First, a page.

About Town: September

About-Town-Margaret-WirtenbergSeptember is often a month filled with uncertainty. On many levels.

First, there is the weather and its vagaries. Such as hurricane season. Will Mother Nature do an about face and not show her teeth this year in the Northeast? Don’t count on it! Will trees fall, power lapse, or any new kind of disaster show its face?

And then there is the fact that performance of the financial markets in Septembers past has, by many historical measures, been the worst of any of the 12 months of the year.

September began this year with an early three-day weekend for Labor Day. Which meant that no sooner had students returned to school than they earned a vacation day. And September follows up with more interrupted school weeks due to religious holidays.

Developing good and regular study habits this month can be a problem.

I never did develop “study habits” in secondary school. I was just a curious and independent sort. When I got to college this resulted in a big shock, but after a rocky first semester I figured out how to properly juggle all of my interests and not get an embarrassing G.P.A.

My mantra was to get all of my reading, research, and homework done in time to go to bed and get a good night’s sleep. In college that meant before the 11 o’clock news. Especially during exam periods, in order to be at the top of my game facing the challenges that would come the next day.

So an emphasis on adaptation to changing scenarios is my recommendation for this month. That has worked for me, at least so far!


It is instructive to remember that the second noted definition of “war” in Merriam-Webster doesn’t have anything to do with killing people. “A state of hostility, conflict or antagonism” could just as easily be a description of letters to the editor that are not uncommonly seen around this time of year.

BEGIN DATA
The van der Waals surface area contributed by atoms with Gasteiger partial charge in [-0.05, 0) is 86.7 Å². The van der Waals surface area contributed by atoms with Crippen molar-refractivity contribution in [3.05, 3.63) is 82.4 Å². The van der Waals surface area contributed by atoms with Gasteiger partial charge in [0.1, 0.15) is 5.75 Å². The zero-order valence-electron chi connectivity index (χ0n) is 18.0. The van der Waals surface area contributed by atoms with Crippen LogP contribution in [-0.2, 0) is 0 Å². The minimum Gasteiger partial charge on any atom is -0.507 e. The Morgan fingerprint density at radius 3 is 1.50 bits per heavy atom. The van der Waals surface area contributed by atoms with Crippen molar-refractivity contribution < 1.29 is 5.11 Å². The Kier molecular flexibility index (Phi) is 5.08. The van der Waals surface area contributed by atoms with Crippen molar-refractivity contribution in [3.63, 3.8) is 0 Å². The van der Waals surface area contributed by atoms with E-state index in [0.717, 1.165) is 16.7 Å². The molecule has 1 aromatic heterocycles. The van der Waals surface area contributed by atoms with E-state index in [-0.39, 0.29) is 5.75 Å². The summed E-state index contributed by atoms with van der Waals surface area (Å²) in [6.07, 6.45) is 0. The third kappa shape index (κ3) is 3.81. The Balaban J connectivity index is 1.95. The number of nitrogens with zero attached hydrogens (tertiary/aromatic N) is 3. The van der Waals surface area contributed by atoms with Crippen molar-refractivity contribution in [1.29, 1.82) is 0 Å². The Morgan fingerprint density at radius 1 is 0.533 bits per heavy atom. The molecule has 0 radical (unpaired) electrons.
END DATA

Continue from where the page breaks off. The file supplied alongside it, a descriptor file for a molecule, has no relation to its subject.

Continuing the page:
“A struggle or competition between opposing forces or for a particular end (such as class warfare, a war against a disease)” is another way of putting it. The “war on poverty” that was begun shortly after the assassination of President Kennedy is another such example. And nobody has figured out a winning, long-lasting strategy for that war yet!

All of which contributes to troubling thoughts about the present situations in a number of countries, Syria in particular. I shudder to think about all the wars that killed people I knew that have occurred in my lifetime as an adult.

President Johnson famously said, “We seek no wider war” in Vietnam, and we all know how that worked out. More recent conflicts have been fought while American foreign policy has been colored both Republican red and Democrat blue.

Between Wikileaks and Edward Snowden we all know now that the government doesn’t tell the public exactly what it’s up to. And to some extent it shouldn’t. But how can we assure that the right balance is drawn between protecting us physically, and protecting our rights?

NOTE: “About Town” is also a television program. It appears on Fridays and Saturdays from 5:30 to 6 p.m. on Cablevision Channel 88 (Public Access). Or see it at aboutweston.com. This week’s guest, Toni Boucher, state senator for the 26th District, puts into focus the relationship between budget problems and education.

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